Genital HPV Infection

Genital HPV Infection

Human Papilloma Virus (HPV) is a 100-year-old virus that can cause warts on the skin, precancerous lesions and cancer in various parts of the body, especially in the genital area. It is a DNA virus that has more than one type. In gynecology practice, HPV infection is important because it can cause genital warts, precancerous lesions and cancer in the genital area. The difference in the genetic structure of the virus determines the type of virus and therefore the location and shape of the lesion caused by the virus. Some types cause infection only in the genital area, while others cause infection in other parts of the body. However, some of them cause precancerous lesions and cancer, while others cause warts.

Genital HPV infection is a very common condition and the most common sexually transmitted viral infection is HPV infection. More than 70% of sexually active adults are exposed to HPV at some point in their lives, and more than 70% of them are reported to be between the ages of 15 and 24.

HPV infection causes three main conditions;

  • Silent HPV infection:In this case, although the person is infected with HPV, no clinical condition occurs. In other words, silent HPV infection may not be detected by examination, smear test (cytology) or even HPV test. People with silent HPV infection are not contagious because the HPV load is low. However, it should not be forgotten that; The virus may transition from a silent state to a clinical state (warts and precancerous lesions / cancer).
  • Anogenital warts: They are seen at a rate of 1-5% in the society, 90% of which are HPV type 6 and It is associated with 11. After HPV infection, warts appear approximately 1-8 months later. Warts are benign lesions (not cancer) and their treatment varies depending on the number and size of the wart. While treatment methods such as excision, cauterization, and chemical destruction can be applied for large lesions, medical treatment (drug therapy; cream) can be applied for small lesions. Genital warts cause two clinical problems. The first of these; When warts are ignored, their treatment becomes difficult if they increase in number or cause extremely large masses, and the treatment of many and large lesions is a last resort. This is because it may cause negative effects in terms of cosmetics and sexual function. Another important situation is that although warts are caused by non-cancerous HPV types, cancerous HPV types may also be transmitted during the same transmission period.
  • Genital precancerous lesion and cancer: Among genital cancers, HPV is associated with The cancer most closely related is cervical cancer. Approximately 500 thousand women in the world get cervical cancer every year. In our country, this number is around 1500. 70–80% of sexually active women are infected with oncogenic HPV, usually shortly after sexual activity begins. Natural infection in the later period does not provide protection. Therefore, a person can become infected many times throughout his life. After high-risk HPV infection, most of it is eradicated by the immune system, while a small part of it turns into precancerous lesions and cancer in the long term. In persistent infections, the time it takes for precancerous lesions to form is 3-5 years, and the time it takes for cancer to develop is 5-10 years.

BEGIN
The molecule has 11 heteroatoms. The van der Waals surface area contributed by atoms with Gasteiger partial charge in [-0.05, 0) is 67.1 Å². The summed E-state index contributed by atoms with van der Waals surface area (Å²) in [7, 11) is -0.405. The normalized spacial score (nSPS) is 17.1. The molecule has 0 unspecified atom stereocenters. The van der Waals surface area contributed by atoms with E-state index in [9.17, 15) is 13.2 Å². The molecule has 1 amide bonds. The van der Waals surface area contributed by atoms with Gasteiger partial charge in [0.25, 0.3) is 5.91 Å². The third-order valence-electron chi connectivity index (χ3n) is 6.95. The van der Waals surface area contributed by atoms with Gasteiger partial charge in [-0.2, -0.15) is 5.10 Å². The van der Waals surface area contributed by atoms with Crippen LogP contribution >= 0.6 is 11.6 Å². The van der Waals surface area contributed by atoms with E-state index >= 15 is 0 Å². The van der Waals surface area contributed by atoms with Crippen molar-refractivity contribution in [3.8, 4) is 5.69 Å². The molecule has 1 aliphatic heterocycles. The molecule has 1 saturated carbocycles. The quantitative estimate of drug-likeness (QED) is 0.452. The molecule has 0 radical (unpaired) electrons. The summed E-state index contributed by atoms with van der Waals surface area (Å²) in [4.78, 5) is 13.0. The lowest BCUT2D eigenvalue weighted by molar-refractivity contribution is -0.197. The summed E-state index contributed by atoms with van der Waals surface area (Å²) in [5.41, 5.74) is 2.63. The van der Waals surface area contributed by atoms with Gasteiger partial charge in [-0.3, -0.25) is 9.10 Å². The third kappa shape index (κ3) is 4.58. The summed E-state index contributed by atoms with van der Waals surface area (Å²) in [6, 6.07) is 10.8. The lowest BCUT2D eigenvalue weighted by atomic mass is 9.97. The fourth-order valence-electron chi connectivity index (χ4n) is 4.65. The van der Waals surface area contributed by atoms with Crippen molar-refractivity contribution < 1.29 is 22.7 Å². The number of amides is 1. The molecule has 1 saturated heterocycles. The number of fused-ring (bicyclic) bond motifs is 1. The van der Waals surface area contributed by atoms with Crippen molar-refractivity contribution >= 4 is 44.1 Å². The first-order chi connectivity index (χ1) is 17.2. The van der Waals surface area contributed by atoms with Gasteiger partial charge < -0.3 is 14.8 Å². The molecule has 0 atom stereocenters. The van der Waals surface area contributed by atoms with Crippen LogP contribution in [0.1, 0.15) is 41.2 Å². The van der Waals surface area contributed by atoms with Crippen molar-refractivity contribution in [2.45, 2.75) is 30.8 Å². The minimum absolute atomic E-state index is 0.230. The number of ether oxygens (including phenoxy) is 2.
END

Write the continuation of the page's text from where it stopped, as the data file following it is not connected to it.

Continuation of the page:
• HPV is transmitted through sexual intercourse through the skin and mucosa. The risk of HPV transmission during sexual intercourse with a person with clinical HPV infection is approximately 50%. In addition, it is thought that it can rarely be transmitted from toilets, towels, soap, swimming pools or bathtubs. The types of HPV that cause hand and skin warts are different from those that cause genital warts. However, there may be exceptional cases.

    The only way to prevent HPV transmission is to completely avoid sexual intercourse (genital / oral-genital). Using condoms is one of the options to reduce the risk of HPV transmission. Since a condom only prevents contamination from the area of ​​skin it covers, it cannot prevent all contamination. Continuous use of condoms reduces HPV transmission by 70%.

    Prophylactic HPV vaccines are another option that can be used to prevent the development of infection. Prophylactic HPV vaccines provide protection against the HPV types they contain. In other words, it does not provide protection against all HPV types. Vaccines only prevent the development of new infections, they do not treat existing infections in the body. It has high protection properties, especially when applied before starting sexual life. This Therefore, it is recommended that the HPV vaccine be given to 11-12 year old girls. The earliest age for vaccination is 9 years old. In addition, vaccines can also be given to girls and women aged 13-26 (catch-up vaccine).

    While the risk of HPV transmission from people with genital warts is high, the probability of transmission after treatment is quite low. is happening.

    Condom use and HPV vaccines greatly reduce HPV transmission.

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